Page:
Now let me make good what I have said, that in the myth you have a lot of things that are not stories. For instance, I have listed nine different types. Let me just enumerate them; I shall deal with two of them as examples.
1. These are symbolizations of the established order of empire. The empire is an analogy of the cosmos; you might call it a small cosmos—a cosmion. Such formulations of the analogy between empire structure and cosmic structure are, for instance, found in the famous preamble to the Code of Hammurabi—no story at all; rather, parallel structures between the heavens and the earth. The empire, the small cosmion, is parallel to the heavens.
2. Then a case in which you have history, but a history of a very peculiar kind, a foundation myth of empire. In the case of establishment, the myth is symbolized by the parallel, the analogy, while the foundation myth must be symbolized by an action among the gods. The form is not strictly a history but a drama, such as the Theology of Memphis, of probably 3000 B.C., a drama that tells the story of the foundation of Egypt as a drama enacted among the gods.
3. Then in the crisis periods, for instance, in the First Intermediate Period—about 2200 to 2000 B.C. was the height of the crisis in Egypt—you find highly intricate discussions of the contemporary skeptical arguments, with the existential analysis of the two existences leading out of this mess. We'll come back to that.
4. Or you have literary lyrics expressing skepticism of the gods, not a story of the gods at all, but expressing skepticism of man with regard to the stories told about the gods; for instance the "song of the Harper"—songs of skepticism.
5. Then a vast body is roughly equivalent to what you would find on the ordinary level of common sense, in the eighteenth century meaning of that word, the Wisdom literature; nothing about the gods, only about man, but in this context of a cosmological civilization.
6. Then the great expressions of defeat, victory, and restoration of empire; no story at all, but the relation between the ruler and gods. That is the problem.
7. Then the ritual renewals of order in the New Year Festivals, what Eliade usually brings under the "éternel retour," the "eternal return." There is no "eternal return" in any ancient civilization; there is only a rhythmical renewal, and the rhythm is not an eternal renewal. Let me briefly explain that, because there is still a lot of misunderstanding about it. When you have a rhythmical renewal you have something like a sine wave, like the annual spring, summer, fall, and winter, time going on and on.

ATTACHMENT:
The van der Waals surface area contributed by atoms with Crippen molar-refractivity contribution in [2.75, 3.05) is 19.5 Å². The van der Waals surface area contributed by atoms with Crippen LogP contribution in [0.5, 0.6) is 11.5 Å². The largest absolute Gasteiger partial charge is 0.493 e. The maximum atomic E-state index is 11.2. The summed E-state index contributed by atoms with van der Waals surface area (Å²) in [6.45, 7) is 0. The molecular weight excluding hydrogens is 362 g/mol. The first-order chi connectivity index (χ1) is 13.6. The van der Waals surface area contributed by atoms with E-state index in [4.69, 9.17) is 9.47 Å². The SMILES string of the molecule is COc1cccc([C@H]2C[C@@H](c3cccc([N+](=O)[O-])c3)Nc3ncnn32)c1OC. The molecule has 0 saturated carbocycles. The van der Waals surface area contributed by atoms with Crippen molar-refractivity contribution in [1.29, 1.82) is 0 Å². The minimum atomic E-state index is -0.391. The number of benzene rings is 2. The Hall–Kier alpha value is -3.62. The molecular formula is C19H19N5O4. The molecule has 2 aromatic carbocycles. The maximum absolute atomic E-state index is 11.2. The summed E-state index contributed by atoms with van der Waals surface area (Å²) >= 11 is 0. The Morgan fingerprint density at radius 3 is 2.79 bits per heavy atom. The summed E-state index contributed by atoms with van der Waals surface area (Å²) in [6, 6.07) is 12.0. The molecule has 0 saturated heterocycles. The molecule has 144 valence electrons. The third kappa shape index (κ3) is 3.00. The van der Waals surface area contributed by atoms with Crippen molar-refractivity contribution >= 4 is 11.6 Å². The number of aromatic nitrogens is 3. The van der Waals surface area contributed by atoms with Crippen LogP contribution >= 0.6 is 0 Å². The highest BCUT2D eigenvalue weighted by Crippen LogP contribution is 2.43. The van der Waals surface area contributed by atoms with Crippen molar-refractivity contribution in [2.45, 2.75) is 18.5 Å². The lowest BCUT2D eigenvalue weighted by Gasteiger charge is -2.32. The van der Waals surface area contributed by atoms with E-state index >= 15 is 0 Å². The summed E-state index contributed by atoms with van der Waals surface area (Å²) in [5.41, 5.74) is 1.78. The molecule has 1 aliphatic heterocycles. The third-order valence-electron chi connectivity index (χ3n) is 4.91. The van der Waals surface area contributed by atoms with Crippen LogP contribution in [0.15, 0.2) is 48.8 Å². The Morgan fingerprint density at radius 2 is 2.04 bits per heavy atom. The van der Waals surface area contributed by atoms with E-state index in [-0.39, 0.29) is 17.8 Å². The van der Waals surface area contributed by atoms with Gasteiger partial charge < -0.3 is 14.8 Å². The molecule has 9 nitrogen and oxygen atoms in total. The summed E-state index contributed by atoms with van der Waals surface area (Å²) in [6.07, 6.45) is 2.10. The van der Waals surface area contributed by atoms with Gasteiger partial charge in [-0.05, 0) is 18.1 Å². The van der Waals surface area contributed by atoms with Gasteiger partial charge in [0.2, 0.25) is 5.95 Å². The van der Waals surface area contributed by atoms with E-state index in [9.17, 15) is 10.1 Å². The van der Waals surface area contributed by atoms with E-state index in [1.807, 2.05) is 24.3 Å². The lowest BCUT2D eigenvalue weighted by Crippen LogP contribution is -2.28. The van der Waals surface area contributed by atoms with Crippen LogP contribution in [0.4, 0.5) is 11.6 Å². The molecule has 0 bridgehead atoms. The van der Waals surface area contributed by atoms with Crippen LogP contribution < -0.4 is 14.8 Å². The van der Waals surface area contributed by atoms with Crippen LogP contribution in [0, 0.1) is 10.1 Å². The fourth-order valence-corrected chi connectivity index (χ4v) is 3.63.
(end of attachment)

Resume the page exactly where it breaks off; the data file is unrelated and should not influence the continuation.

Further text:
But then there is something like a return, an eternal return of the same, and that would be really a circle of events. [Aristotle touches upon this] problem, when he asks the question, "If I am living at this point here, that being my present, and then I have a historical event, like the war against Troy, I can ask myself the question, Which way am I nearer to the war against Troy, going backward, or going forward?" That would be eternal return. But such an eternal return in a historical conception is nowhere to be found before the seventh century B.C., in Hinduism and in Hellas. No ancient civilization had any conception of an eternal return, but only of rhythmic renewal. That was not a story either, but the question of ritual renewal.
8. Then something else, which does not properly come under the term myth in the sense of a story of the gods, is the construction of unilinear history, from the beginning of the creation of the world, down to the imperial present, to the empire. We have—that is also very easy to ascertain—unilinear history in ancient civilizations, but we have no cyclical history. There is no concept of cyclical history in the ancient civilizations of the cosmological empires, but there is unilinear history. I shall come back to that in the second lecture.
9. And here we have all sorts of symptoms of a breakthrough beyond cosmic experience in the direction of either a beginning in time, extrapolation into the past to the point of origin, or to the origin in the transcendent. We have speculations or extrapolations of a long past history, extrapolating one part of it back to the beginning—that is one way of putting it—or prayers directed, without benefit of other parts of reality, to an unknown God, beyond all the known gods. Thus, the problem of the unknown God is already a problem in Egyptian civilization. The main god of the later period is Amon, and the Egyptian word Amon means "the hidden one." So the hidden god, which becomes very relevant in gnosticism, is already present in the Amon Hymns, at the latest in the eighth century B.C.
Here we have all sorts of literature and symbolic expressions, which are always lumped together as myth and of which only a small part has the character of a story. As we have seen already from the enumeration, all human problems and situations with which we are familiar are also myths. The question of the loss of existence, questions of alienation, of crisis, of empire, of personal crisis, and so on, all are subject matter for expression in a peculiar medium, so there is not only one blocklike, peculiar conception of this or that.